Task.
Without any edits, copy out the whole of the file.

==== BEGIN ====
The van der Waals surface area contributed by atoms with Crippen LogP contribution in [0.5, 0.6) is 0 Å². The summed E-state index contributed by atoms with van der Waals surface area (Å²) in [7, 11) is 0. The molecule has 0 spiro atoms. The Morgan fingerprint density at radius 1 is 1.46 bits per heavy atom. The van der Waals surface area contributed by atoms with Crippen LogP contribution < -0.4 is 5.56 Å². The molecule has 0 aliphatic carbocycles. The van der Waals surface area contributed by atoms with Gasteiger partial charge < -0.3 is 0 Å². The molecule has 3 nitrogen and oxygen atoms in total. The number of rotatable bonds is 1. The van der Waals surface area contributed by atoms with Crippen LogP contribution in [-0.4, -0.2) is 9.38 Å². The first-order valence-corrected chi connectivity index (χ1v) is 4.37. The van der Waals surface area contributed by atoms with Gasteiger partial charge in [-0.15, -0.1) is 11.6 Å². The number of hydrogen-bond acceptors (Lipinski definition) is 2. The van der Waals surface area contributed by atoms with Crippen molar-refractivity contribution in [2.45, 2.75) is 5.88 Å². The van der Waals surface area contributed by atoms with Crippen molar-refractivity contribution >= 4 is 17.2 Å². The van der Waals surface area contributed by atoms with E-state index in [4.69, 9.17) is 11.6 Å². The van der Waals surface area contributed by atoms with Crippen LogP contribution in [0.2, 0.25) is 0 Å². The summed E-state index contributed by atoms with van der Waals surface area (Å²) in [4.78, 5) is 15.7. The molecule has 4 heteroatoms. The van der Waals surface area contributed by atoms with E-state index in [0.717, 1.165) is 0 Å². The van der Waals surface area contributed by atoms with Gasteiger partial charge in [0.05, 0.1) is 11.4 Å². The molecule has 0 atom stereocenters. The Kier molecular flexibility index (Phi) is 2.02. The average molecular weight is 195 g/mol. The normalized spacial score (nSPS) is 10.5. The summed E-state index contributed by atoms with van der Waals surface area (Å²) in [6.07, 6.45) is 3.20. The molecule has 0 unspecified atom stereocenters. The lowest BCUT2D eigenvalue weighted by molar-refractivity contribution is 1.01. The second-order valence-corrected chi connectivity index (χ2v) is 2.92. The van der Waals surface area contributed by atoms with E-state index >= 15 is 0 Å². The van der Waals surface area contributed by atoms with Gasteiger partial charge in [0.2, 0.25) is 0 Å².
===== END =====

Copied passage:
The van der Waals surface area contributed by atoms with Crippen LogP contribution in [0.5, 0.6) is 0 Å². The summed E-state index contributed by atoms with van der Waals surface area (Å²) in [7, 11) is 0. The molecule has 0 spiro atoms. The Morgan fingerprint density at radius 1 is 1.46 bits per heavy atom. The van der Waals surface area contributed by atoms with Crippen LogP contribution < -0.4 is 5.56 Å². The molecule has 0 aliphatic carbocycles. The van der Waals surface area contributed by atoms with Gasteiger partial charge < -0.3 is 0 Å². The molecule has 3 nitrogen and oxygen atoms in total. The number of rotatable bonds is 1. The van der Waals surface area contributed by atoms with Crippen LogP contribution in [-0.4, -0.2) is 9.38 Å². The first-order valence-corrected chi connectivity index (χ1v) is 4.37. The van der Waals surface area contributed by atoms with Gasteiger partial charge in [-0.15, -0.1) is 11.6 Å². The number of hydrogen-bond acceptors (Lipinski definition) is 2. The van der Waals surface area contributed by atoms with Crippen molar-refractivity contribution in [2.45, 2.75) is 5.88 Å². The van der Waals surface area contributed by atoms with Crippen molar-refractivity contribution >= 4 is 17.2 Å². The van der Waals surface area contributed by atoms with E-state index in [4.69, 9.17) is 11.6 Å². The van der Waals surface area contributed by atoms with Crippen LogP contribution in [0.2, 0.25) is 0 Å². The summed E-state index contributed by atoms with van der Waals surface area (Å²) in [4.78, 5) is 15.7. The molecule has 4 heteroatoms. The van der Waals surface area contributed by atoms with E-state index in [0.717, 1.165) is 0 Å². The van der Waals surface area contributed by atoms with Gasteiger partial charge in [0.05, 0.1) is 11.4 Å². The molecule has 0 atom stereocenters. The Kier molecular flexibility index (Phi) is 2.02. The average molecular weight is 195 g/mol. The normalized spacial score (nSPS) is 10.5. The summed E-state index contributed by atoms with van der Waals surface area (Å²) in [6.07, 6.45) is 3.20. The molecule has 0 unspecified atom stereocenters. The lowest BCUT2D eigenvalue weighted by molar-refractivity contribution is 1.01. The second-order valence-corrected chi connectivity index (χ2v) is 2.92. The van der Waals surface area contributed by atoms with E-state index >= 15 is 0 Å². The van der Waals surface area contributed by atoms with Gasteiger partial charge in [0.2, 0.25) is 0 Å².